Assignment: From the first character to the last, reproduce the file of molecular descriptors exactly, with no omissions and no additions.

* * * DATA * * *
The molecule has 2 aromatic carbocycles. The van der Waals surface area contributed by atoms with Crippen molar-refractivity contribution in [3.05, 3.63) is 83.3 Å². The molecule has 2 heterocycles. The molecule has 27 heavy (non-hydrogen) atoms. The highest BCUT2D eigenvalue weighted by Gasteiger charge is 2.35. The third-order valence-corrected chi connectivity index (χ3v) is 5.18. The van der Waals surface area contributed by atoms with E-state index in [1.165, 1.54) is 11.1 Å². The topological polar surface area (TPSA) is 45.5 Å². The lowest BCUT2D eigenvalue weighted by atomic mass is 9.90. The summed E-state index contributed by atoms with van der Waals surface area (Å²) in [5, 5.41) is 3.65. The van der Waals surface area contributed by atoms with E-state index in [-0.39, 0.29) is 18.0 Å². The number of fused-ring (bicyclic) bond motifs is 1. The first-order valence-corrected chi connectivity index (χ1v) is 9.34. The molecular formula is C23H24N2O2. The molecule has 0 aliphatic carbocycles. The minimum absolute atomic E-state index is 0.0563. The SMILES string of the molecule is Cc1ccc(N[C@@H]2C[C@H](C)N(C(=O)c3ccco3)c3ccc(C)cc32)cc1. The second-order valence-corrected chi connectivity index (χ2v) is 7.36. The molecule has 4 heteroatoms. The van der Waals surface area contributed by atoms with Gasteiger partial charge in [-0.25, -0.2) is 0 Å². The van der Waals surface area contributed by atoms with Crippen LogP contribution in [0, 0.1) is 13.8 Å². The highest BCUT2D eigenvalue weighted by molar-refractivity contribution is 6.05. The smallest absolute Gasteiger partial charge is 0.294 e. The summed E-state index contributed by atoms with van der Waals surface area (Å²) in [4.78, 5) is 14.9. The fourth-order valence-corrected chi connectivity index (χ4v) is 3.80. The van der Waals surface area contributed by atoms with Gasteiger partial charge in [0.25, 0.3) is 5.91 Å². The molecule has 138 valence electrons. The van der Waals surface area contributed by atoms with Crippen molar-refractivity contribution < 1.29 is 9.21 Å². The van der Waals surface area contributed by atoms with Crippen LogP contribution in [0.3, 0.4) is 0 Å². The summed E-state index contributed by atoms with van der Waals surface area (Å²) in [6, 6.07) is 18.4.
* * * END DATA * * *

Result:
The molecule has 2 aromatic carbocycles. The van der Waals surface area contributed by atoms with Crippen molar-refractivity contribution in [3.05, 3.63) is 83.3 Å². The molecule has 2 heterocycles. The molecule has 27 heavy (non-hydrogen) atoms. The highest BCUT2D eigenvalue weighted by Gasteiger charge is 2.35. The third-order valence-corrected chi connectivity index (χ3v) is 5.18. The van der Waals surface area contributed by atoms with E-state index in [1.165, 1.54) is 11.1 Å². The topological polar surface area (TPSA) is 45.5 Å². The lowest BCUT2D eigenvalue weighted by atomic mass is 9.90. The summed E-state index contributed by atoms with van der Waals surface area (Å²) in [5, 5.41) is 3.65. The van der Waals surface area contributed by atoms with E-state index in [-0.39, 0.29) is 18.0 Å². The number of fused-ring (bicyclic) bond motifs is 1. The first-order valence-corrected chi connectivity index (χ1v) is 9.34. The molecular formula is C23H24N2O2. The molecule has 0 aliphatic carbocycles. The minimum absolute atomic E-state index is 0.0563. The SMILES string of the molecule is Cc1ccc(N[C@@H]2C[C@H](C)N(C(=O)c3ccco3)c3ccc(C)cc32)cc1. The second-order valence-corrected chi connectivity index (χ2v) is 7.36. The molecule has 4 heteroatoms. The van der Waals surface area contributed by atoms with Gasteiger partial charge in [-0.25, -0.2) is 0 Å². The van der Waals surface area contributed by atoms with Crippen LogP contribution in [0, 0.1) is 13.8 Å². The highest BCUT2D eigenvalue weighted by molar-refractivity contribution is 6.05. The smallest absolute Gasteiger partial charge is 0.294 e. The summed E-state index contributed by atoms with van der Waals surface area (Å²) in [4.78, 5) is 14.9. The fourth-order valence-corrected chi connectivity index (χ4v) is 3.80. The van der Waals surface area contributed by atoms with Gasteiger partial charge in [0.25, 0.3) is 5.91 Å². The molecule has 138 valence electrons. The van der Waals surface area contributed by atoms with Crippen molar-refractivity contribution < 1.29 is 9.21 Å². The van der Waals surface area contributed by atoms with Crippen LogP contribution in [0.3, 0.4) is 0 Å². The summed E-state index contributed by atoms with van der Waals surface area (Å²) in [6, 6.07) is 18.4.